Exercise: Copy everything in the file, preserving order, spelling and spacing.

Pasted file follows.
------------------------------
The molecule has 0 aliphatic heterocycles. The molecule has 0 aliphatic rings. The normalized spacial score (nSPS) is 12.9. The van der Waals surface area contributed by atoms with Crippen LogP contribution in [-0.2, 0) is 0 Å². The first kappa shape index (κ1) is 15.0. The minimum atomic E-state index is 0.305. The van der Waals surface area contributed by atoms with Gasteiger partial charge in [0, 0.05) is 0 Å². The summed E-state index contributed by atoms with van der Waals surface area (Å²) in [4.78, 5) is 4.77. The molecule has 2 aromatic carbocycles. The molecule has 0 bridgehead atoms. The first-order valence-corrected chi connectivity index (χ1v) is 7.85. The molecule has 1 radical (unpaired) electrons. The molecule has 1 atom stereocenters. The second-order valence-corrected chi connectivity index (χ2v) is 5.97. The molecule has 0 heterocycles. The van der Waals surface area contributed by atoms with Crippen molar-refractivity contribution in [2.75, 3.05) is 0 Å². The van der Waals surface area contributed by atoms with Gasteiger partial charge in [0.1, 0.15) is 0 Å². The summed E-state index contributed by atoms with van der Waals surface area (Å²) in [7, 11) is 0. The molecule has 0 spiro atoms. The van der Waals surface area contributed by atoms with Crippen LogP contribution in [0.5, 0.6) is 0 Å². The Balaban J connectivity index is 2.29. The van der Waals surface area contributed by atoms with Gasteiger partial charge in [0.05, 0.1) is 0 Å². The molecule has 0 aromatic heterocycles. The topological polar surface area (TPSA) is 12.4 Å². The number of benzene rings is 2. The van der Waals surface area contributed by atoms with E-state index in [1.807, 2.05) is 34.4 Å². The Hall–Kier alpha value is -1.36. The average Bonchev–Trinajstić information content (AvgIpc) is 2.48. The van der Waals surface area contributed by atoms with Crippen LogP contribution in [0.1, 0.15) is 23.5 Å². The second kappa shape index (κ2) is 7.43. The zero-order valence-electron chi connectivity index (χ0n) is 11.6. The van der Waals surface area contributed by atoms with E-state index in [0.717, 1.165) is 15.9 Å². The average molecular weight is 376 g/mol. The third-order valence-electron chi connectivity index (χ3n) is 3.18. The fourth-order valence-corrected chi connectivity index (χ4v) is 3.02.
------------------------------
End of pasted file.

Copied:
The molecule has 0 aliphatic heterocycles. The molecule has 0 aliphatic rings. The normalized spacial score (nSPS) is 12.9. The van der Waals surface area contributed by atoms with Crippen LogP contribution in [-0.2, 0) is 0 Å². The first kappa shape index (κ1) is 15.0. The minimum atomic E-state index is 0.305. The van der Waals surface area contributed by atoms with Gasteiger partial charge in [0, 0.05) is 0 Å². The summed E-state index contributed by atoms with van der Waals surface area (Å²) in [4.78, 5) is 4.77. The molecule has 2 aromatic carbocycles. The molecule has 0 bridgehead atoms. The first-order valence-corrected chi connectivity index (χ1v) is 7.85. The molecule has 1 radical (unpaired) electrons. The molecule has 1 atom stereocenters. The second-order valence-corrected chi connectivity index (χ2v) is 5.97. The molecule has 0 heterocycles. The van der Waals surface area contributed by atoms with Crippen molar-refractivity contribution in [2.75, 3.05) is 0 Å². The van der Waals surface area contributed by atoms with Gasteiger partial charge in [0.1, 0.15) is 0 Å². The summed E-state index contributed by atoms with van der Waals surface area (Å²) in [7, 11) is 0. The molecule has 0 spiro atoms. The van der Waals surface area contributed by atoms with Crippen LogP contribution in [0.5, 0.6) is 0 Å². The Balaban J connectivity index is 2.29. The van der Waals surface area contributed by atoms with Gasteiger partial charge in [0.05, 0.1) is 0 Å². The molecule has 0 aromatic heterocycles. The topological polar surface area (TPSA) is 12.4 Å². The number of benzene rings is 2. The van der Waals surface area contributed by atoms with E-state index in [1.807, 2.05) is 34.4 Å². The Hall–Kier alpha value is -1.36. The average Bonchev–Trinajstić information content (AvgIpc) is 2.48. The van der Waals surface area contributed by atoms with Crippen LogP contribution in [0.1, 0.15) is 23.5 Å². The second kappa shape index (κ2) is 7.43. The zero-order valence-electron chi connectivity index (χ0n) is 11.6. The van der Waals surface area contributed by atoms with E-state index in [0.717, 1.165) is 15.9 Å². The average molecular weight is 376 g/mol. The third-order valence-electron chi connectivity index (χ3n) is 3.18. The fourth-order valence-corrected chi connectivity index (χ4v) is 3.02.